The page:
Kelty Voyager Sleeping Bag. The Voyager kept Austin cozy on a 2-week spring kayaking trip down Utah's San Juan River. He liked to snuggle up in the bag's soft fleece lining and appreciated the pillow pocket in the hood. Austin's mom appreciated that the Voyager's synthetic insulation dried quickly. Though this rectangular, 63-inch-long bag is rated to 40 degrees F, it kept Siena warm at 32 degrees F. Weight: 2 lbs. 10 oz. Price: $49.
Patagonia Capilene Midweight Crew and Bottoms. The soft feel, super warmth, and flat seams made this the base layer of choice for Hadley. Unfortunately, the pieces don't hold up well to early morning rock climbing: Austin's Capilenes are sporting a fair number of snags. Sizes: 3-14. Price: $20 per piece.
Patagonia El Cap Snapover and Pants. This midweight fleece sweater and pants make great insulating layers in cold weather. Austin liked the pants pockets for stashing hands and rocks. He also appreciated the way the snap collar on the sweater slid easily over his cranium. Hadley found the fleece plenty warm, but her daddy reported that two seams have begun to unravel. Sizes: XXS-XL. Price: Snapover, $42; Pants, $38.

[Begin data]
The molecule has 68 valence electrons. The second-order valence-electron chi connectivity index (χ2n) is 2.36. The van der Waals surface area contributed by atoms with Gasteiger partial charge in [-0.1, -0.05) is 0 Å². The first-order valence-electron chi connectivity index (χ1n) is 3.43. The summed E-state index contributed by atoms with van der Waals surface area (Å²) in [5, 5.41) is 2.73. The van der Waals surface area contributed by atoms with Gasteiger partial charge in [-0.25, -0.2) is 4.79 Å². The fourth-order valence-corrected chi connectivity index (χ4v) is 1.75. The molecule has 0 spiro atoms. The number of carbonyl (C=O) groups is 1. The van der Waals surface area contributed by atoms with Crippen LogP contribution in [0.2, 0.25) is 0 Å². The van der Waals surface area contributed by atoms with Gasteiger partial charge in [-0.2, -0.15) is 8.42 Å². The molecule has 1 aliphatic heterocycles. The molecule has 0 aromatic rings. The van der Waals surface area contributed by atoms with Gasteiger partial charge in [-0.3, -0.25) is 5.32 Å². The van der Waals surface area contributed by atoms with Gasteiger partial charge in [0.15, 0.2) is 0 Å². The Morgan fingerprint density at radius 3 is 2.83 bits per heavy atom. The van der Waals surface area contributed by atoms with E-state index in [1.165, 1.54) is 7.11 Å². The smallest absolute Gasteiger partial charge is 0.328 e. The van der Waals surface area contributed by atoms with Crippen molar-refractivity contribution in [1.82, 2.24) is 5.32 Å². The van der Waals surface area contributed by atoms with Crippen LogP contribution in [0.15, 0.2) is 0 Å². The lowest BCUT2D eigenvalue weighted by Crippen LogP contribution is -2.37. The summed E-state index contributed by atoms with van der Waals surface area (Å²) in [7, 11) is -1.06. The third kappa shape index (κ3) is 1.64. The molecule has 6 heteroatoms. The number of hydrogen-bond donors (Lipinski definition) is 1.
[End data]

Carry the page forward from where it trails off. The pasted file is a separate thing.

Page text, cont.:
Molehill Mountain Equipment Full-Zip Wind Pro Jacket. "The Molehill Wind Pro is Siena's ideal all-around mild-winter-weather jacket," says her dad. "Not only is the fleece cozy and warm, but the Wind Pro cuts most of the wind, letting her hike without a shell." Sizes: 4-14. Price: $80-$90.
Kamik Courage Boots. All-leather waterproof construction, a grippy rubber lugged sole, and a high cut for secure ankle support proved the Courage is an adult-caliber backpacking boot made to fit children. Austin wore these supersturdy boots on a rim-to-river hike in the Grand Canyon. He walked all the way, which is a tribute, in part, to the support and comfort of his footwear. Sizes: 10-6. Price: $49.
Leki Pathfinder Junior Trekking Poles. Two-section aluminum poles that extend from 29 to 44 inches, the Pathfinders are light enough for young children, and our testers seemed to have fewer stumbles. The rubber handle accommodates smaller digits, and the carbide tips are blunter than adult poles to avoid injury during the inevitable swordplay. Weight: 7 oz. (each pole). Price: $50.
12 to 18 Years
- Let the big kids hike ahead. Teenagers have more energy than you do, and need personal space. If it's safe, allow them to hike at their own pace. Use trail junctions, water crossings, and other landmarks for meeting points. Bring a buddy. A teen who takes a friend along has a good shot at having fun in the wilderness.